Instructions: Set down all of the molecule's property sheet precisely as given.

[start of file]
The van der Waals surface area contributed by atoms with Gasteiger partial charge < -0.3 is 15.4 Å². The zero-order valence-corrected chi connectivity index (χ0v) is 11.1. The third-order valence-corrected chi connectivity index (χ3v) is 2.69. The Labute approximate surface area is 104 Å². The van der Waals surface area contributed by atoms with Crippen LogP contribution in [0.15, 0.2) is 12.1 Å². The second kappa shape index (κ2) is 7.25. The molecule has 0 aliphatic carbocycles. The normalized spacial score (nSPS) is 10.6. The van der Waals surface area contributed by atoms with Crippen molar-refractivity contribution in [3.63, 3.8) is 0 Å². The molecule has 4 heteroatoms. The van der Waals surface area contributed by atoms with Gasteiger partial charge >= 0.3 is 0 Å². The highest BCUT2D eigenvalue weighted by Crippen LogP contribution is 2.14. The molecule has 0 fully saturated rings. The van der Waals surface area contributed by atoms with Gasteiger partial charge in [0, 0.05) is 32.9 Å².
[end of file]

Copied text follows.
The van der Waals surface area contributed by atoms with Gasteiger partial charge < -0.3 is 15.4 Å². The zero-order valence-corrected chi connectivity index (χ0v) is 11.1. The third-order valence-corrected chi connectivity index (χ3v) is 2.69. The Labute approximate surface area is 104 Å². The van der Waals surface area contributed by atoms with Crippen LogP contribution in [0.15, 0.2) is 12.1 Å². The second kappa shape index (κ2) is 7.25. The molecule has 0 aliphatic carbocycles. The normalized spacial score (nSPS) is 10.6. The van der Waals surface area contributed by atoms with Crippen molar-refractivity contribution in [3.63, 3.8) is 0 Å². The molecule has 4 heteroatoms. The van der Waals surface area contributed by atoms with Gasteiger partial charge >= 0.3 is 0 Å². The highest BCUT2D eigenvalue weighted by Crippen LogP contribution is 2.14. The molecule has 0 fully saturated rings. The van der Waals surface area contributed by atoms with Gasteiger partial charge in [0, 0.05) is 32.9 Å².